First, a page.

|02-28-2006, 11:19 AM||#1|
Join Date: May 2001
Location: Elway was just an arm =MacGruder
The West takes lead on climate change
States aren't waiting for federal action on ‘warming' solutions
By Patrick O'Driscoll
DENVER — Half a dozen Western governors impatient for more federal action on global warming are mounting state campaigns to deal with climate change on their own.
Driving their efforts are signs that harmful effects may be occurring in the West: record dry spells, millions of acres of dead forests, warmer winters, dwindling water and catastrophic wildfires.
“Under the Bush administration, the United States is ignoring the world's best scientists on climate change,” says New Mexico Gov. Bill Richardson, a Democrat named in polls as a possible presidential candidate. “The real action … is at the state and local level.”
Politics is part of this debate: Five of the six governors are Democrats who have criticized the administration on this issue. The lone Republican is California Gov. Arnold Schwarzenegger. California also is the world's 18th-largest producer of “greenhouse gases,” which trap heat in the atmosphere.
Schwarzenegger directed a “climate action team” in June to find ways to cut emissions by 2010, with further reductions by 2020. California's climate team is to release its plan in early March. Strategies may include a gasoline surcharge for research on alternative fuels and mandatory emissions reports by industries that generate carbon dioxide.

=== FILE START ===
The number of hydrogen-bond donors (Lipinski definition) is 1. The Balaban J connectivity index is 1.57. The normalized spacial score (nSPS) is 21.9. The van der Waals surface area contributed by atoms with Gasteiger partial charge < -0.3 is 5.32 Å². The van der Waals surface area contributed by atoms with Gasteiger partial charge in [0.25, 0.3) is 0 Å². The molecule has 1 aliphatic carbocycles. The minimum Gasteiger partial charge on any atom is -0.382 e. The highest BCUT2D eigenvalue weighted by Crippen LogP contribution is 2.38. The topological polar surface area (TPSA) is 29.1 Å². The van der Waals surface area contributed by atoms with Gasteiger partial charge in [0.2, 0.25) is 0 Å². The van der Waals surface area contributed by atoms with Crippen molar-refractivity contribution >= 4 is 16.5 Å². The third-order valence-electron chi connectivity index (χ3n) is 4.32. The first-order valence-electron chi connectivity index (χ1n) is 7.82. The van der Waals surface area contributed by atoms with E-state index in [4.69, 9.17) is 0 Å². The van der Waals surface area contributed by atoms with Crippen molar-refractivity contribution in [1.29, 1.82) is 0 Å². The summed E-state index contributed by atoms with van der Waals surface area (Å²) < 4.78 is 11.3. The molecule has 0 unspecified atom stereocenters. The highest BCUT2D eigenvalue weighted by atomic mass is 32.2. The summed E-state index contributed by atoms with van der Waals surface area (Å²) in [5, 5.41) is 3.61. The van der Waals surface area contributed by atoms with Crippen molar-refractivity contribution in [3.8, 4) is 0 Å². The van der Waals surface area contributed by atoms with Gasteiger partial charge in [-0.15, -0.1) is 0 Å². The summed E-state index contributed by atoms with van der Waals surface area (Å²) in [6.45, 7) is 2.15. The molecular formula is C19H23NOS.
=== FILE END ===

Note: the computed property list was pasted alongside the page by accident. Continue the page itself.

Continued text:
President Bush has emphasized voluntary measures and rejected the Kyoto Protocol, a treaty on global warming, saying mandatory cuts in emissions would hurt the economy.
Latest to join the effort is Montana, where a U.S. Geological Survey computer model says glaciers in Glacier National Park could disappear in 25 years if temperatures increase at the current rate. They could disappear by 2100 with no additional warming, the survey says.
Oregon and Washington plan to adopt California's limits on auto tailpipe emissions, the strictest in the nation. Arizona established a climate change panel to come up with an action plan by June 30.
Seven states in the Northeast pledged in December to limit emissions from power plants. This month, the California Public Utilities Commission announced plans to cap such emissions as well. Mayors in 202 cities nationwide, led by Seattle's Greg Nickels, have pledged to meet emission goals spelled out in the Kyoto Protocol.
“Everything helps,” says Steve Owens of Arizona's Department of Environmental Quality. “It took us a long time to get into this fix. It will take a long time to get out of it.”
|02-28-2006, 11:26 AM||#2|
lets go partner
Join Date: Oct 2004
I all breaks down to pollution and eliminating it, why they fund all these fricken studies point out the problem over and over and never do anything about it pisses me off.